This bibliography has been compiled from several basic sources. The first—and most significant—source is Don Herron. Don Herron is the godfather of San Francisco mysteries. He has been leading the popular Dashiell Hammett walks in San Francisco since 1977. He also has published several articles on collecting San Francisco mystery novels. His earliest article, San Francisco Mysteries (Mystery, vol. 3:2, Sept. 1981), includes a 236-title checklist of San Francisco mysteries. Citations from the checklist are identified as Herron. (The article, without the checklist, has been revised and reprinted in The Argonaut: Journal of the San Francisco Historical Society (vol. 4:1, Summer 1993), Firsts: The Book Collectors Magazine, (vol. 12:4, Apr. 2002) [under title: Murder in the City: San Francisco Mysteries.], and online on Herrons website: http://www.donherron.com/collect_sanfran_mysteries.html [under title: Collecting San Francisco Mysteries].) After collecting San Francisco mysteries for nearly a quarter of a century, Herron donated his collection to The Bancroft Library at the University of California, Berkeley. The Don Herron Collection of San Francisco Mystery Stories contains nearly 200 volumes and is one of the largest collections of San Francisco mysteries under one roof.
The second source is the WorldCat database, an international union list of library holdings maintained by OCLC Online Library Computer Center, Inc. In recent years, the Library of Congress has been giving greater subject access to fiction. Taking advantage of this, I used a combination keyword search of San Francisco mystery fiction (Berkeley mystery fiction, Oakland mystery fiction, etc.) in the Subject index.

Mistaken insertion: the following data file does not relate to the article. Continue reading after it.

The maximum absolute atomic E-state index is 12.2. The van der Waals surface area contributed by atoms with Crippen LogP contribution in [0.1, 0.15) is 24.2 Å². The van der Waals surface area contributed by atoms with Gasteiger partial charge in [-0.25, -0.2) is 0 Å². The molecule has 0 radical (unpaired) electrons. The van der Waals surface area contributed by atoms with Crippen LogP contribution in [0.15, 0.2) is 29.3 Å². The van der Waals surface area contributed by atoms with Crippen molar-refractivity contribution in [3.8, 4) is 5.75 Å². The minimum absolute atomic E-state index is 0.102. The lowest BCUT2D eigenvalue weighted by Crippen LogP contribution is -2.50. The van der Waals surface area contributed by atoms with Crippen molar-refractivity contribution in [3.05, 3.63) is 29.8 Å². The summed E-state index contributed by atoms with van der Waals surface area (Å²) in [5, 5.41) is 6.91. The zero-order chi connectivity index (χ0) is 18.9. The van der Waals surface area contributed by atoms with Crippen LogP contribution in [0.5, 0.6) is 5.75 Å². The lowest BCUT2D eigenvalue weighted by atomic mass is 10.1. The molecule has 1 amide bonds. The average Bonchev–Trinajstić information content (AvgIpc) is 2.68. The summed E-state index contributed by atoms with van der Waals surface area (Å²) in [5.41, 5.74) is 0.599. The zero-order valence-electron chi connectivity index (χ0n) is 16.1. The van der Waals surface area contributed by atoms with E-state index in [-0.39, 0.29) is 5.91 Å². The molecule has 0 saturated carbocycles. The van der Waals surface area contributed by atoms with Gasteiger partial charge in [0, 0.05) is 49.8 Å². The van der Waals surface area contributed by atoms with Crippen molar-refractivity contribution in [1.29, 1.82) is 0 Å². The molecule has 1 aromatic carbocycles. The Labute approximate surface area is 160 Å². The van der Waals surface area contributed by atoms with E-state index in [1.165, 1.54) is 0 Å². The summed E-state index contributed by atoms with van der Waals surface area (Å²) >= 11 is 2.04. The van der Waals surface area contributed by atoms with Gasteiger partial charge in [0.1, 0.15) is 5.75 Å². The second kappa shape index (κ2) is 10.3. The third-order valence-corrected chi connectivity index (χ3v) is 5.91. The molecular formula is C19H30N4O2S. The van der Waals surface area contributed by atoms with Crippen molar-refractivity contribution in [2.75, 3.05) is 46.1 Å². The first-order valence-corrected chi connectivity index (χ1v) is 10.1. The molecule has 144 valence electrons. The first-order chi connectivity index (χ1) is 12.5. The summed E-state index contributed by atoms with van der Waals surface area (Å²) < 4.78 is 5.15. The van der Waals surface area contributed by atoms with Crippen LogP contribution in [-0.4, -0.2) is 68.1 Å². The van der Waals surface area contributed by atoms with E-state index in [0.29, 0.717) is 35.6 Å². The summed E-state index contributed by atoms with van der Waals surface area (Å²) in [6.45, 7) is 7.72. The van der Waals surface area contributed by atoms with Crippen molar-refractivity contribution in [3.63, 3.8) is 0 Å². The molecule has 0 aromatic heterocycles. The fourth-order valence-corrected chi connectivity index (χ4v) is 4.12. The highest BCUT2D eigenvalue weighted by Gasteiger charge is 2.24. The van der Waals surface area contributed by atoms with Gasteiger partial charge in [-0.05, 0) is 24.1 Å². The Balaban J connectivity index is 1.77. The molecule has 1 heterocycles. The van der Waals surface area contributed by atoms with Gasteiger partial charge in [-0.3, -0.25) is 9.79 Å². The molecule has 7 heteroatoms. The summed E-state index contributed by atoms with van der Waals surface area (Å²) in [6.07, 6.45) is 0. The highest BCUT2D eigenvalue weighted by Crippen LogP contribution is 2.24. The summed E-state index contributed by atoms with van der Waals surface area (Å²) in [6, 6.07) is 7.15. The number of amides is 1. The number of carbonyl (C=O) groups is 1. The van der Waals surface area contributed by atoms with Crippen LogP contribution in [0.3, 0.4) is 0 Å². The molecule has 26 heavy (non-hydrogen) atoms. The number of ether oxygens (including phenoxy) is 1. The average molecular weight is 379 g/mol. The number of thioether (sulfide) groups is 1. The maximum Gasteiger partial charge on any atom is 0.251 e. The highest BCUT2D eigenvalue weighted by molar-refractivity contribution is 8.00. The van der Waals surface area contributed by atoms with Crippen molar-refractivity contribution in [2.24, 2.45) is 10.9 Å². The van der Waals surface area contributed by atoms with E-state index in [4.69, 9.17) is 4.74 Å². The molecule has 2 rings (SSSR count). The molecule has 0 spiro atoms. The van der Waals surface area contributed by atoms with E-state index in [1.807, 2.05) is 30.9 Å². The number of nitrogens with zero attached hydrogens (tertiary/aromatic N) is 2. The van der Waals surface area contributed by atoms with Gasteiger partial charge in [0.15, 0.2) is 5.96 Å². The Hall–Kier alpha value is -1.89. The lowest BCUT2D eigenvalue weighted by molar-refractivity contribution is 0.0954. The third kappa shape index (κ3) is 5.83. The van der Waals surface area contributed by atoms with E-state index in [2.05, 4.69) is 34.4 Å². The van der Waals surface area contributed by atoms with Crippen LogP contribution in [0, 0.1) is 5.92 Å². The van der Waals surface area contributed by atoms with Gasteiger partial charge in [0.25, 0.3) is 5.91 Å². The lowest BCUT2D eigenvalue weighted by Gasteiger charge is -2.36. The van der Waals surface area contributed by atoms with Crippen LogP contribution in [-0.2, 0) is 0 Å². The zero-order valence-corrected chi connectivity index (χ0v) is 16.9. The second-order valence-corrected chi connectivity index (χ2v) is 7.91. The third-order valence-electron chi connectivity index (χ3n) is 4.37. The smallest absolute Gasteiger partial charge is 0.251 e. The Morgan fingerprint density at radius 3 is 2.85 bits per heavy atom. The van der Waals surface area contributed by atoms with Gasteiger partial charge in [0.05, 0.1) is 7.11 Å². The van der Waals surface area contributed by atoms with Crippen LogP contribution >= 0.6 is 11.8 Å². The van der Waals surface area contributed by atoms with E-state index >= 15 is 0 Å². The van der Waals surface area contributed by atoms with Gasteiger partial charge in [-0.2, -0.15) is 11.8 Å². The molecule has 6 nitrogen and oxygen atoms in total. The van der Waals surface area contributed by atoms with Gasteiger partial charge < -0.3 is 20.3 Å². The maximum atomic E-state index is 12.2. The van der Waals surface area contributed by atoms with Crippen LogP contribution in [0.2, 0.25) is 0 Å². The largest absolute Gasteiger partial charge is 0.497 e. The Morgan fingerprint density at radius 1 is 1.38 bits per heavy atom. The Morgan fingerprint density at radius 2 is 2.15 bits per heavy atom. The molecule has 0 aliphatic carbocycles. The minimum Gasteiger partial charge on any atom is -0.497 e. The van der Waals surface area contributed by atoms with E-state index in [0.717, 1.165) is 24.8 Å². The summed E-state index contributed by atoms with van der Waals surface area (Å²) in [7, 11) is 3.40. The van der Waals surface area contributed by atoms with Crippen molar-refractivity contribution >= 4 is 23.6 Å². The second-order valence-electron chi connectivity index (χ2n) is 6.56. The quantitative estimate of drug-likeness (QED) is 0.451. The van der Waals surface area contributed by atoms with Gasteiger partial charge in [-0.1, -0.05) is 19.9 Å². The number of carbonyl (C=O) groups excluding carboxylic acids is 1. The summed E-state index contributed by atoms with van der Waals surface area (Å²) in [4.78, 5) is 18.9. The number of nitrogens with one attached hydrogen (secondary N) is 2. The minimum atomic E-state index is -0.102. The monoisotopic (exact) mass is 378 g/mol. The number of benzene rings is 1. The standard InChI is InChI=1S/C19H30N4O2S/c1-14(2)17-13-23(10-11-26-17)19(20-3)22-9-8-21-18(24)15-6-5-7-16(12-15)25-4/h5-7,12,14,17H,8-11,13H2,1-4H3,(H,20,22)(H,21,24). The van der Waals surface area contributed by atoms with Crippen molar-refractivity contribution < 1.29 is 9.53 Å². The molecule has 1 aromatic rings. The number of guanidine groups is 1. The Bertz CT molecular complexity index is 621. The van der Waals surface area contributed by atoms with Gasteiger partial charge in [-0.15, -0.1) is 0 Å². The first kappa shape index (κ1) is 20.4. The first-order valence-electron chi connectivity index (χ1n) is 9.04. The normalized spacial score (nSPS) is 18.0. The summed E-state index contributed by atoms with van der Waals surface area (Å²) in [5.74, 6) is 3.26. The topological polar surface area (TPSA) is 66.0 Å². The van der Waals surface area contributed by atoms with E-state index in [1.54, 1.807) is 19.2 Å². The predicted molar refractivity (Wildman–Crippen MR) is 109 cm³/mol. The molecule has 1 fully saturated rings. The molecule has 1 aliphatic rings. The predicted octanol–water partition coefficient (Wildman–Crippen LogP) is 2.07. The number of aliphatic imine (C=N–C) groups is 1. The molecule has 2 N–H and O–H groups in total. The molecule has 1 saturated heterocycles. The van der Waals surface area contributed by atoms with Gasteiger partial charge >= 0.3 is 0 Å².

Then, I consulted Allen J. Hubins monumental Crime Fiction III: A Comprehensive Bibliography, 1749-1995 (Oakland, CA: Locus Press, 2001, http://www.locusmag.com/index/cf3cd.htm) on CD-ROM. This amazing database can be sorted by Setting (in this case @San Francisco). After combining these three datasets and eliminating duplicates, the result was the core of this bibliography. Note: In 2006, I Hubinized the bibliography using Crime Fiction IV: A Comprehensive Bibliography, 1749-2000 (Oakland, CA: Locus Press, 2005, http://www.locusmag.com/index/cf4cd.htm). Although the cut-off date remains 2000, Hubin is continuing to revise the bibliography with an online Addenda to the Revised Edition.
The fourth source is An Annotated Bibliography of California Fiction, 1664-1970, by Newton D. Baird and Robert Greenwood (Georgetown, Calif.: Talisman Literary Research, Inc., 1971). This comprehensive listing of California fiction is thoroughly indexed. Citations from this bibliography are identified as Baird & Greenwood.
Fifth are the special issues of Mystery Readers Journal devoted to Bay Area mystery fiction: San Francisco Mysteries (Vol. 11, no. 2, Summer 1995) [Read excerpts here]; San Francisco Bay Area Mysteries I (Vol. 24, no. 3, Fall 2008) [Read excerpts here]; and, San Francisco Bay Area Mysteries II (Vol. 24, no. 4, Winter 2008-09) [Read excerpts here]. Citations from these sources are identified as MRJ.
My friend and colleague, Daniel C. Krummes (1949-2012), former director of the Harmer E. Davis Transportation Library at UC Berkeley, was a fantastic supporter of my bibliographic research. He diligently forwarded citations to me that he uncovered in the course of creating his own stunning bibliography: Cruel Seas: World War 2 Merchant Marine-Related Nautical Fiction. Thanks Dan! Ill never forget you.
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